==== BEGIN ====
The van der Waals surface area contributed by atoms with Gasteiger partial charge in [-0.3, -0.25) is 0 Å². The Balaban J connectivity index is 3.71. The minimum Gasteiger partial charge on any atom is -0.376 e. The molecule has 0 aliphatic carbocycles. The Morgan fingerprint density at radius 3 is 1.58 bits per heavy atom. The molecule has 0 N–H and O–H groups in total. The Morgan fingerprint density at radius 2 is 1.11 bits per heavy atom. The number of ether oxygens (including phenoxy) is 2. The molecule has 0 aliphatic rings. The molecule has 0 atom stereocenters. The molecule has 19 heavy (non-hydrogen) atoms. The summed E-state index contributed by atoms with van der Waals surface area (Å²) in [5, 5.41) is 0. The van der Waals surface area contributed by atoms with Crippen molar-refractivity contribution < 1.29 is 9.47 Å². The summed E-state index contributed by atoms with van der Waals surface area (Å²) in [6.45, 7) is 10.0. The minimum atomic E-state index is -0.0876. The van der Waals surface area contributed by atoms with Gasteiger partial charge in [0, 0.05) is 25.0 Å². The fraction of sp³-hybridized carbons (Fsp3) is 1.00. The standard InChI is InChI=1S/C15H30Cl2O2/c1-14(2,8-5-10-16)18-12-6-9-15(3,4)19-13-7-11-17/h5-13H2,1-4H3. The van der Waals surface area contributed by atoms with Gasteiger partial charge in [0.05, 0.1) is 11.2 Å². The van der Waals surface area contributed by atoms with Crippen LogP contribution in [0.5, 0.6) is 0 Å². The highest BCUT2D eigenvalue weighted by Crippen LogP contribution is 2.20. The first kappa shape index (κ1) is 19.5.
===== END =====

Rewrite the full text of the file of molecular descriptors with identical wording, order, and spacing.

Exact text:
The van der Waals surface area contributed by atoms with Gasteiger partial charge in [-0.3, -0.25) is 0 Å². The Balaban J connectivity index is 3.71. The minimum Gasteiger partial charge on any atom is -0.376 e. The molecule has 0 aliphatic carbocycles. The Morgan fingerprint density at radius 3 is 1.58 bits per heavy atom. The molecule has 0 N–H and O–H groups in total. The Morgan fingerprint density at radius 2 is 1.11 bits per heavy atom. The number of ether oxygens (including phenoxy) is 2. The molecule has 0 aliphatic rings. The molecule has 0 atom stereocenters. The molecule has 19 heavy (non-hydrogen) atoms. The summed E-state index contributed by atoms with van der Waals surface area (Å²) in [5, 5.41) is 0. The van der Waals surface area contributed by atoms with Crippen molar-refractivity contribution < 1.29 is 9.47 Å². The summed E-state index contributed by atoms with van der Waals surface area (Å²) in [6.45, 7) is 10.0. The minimum atomic E-state index is -0.0876. The van der Waals surface area contributed by atoms with Gasteiger partial charge in [0, 0.05) is 25.0 Å². The fraction of sp³-hybridized carbons (Fsp3) is 1.00. The standard InChI is InChI=1S/C15H30Cl2O2/c1-14(2,8-5-10-16)18-12-6-9-15(3,4)19-13-7-11-17/h5-13H2,1-4H3. The van der Waals surface area contributed by atoms with Gasteiger partial charge in [0.05, 0.1) is 11.2 Å². The van der Waals surface area contributed by atoms with Crippen LogP contribution in [0.5, 0.6) is 0 Å². The highest BCUT2D eigenvalue weighted by Crippen LogP contribution is 2.20. The first kappa shape index (κ1) is 19.5.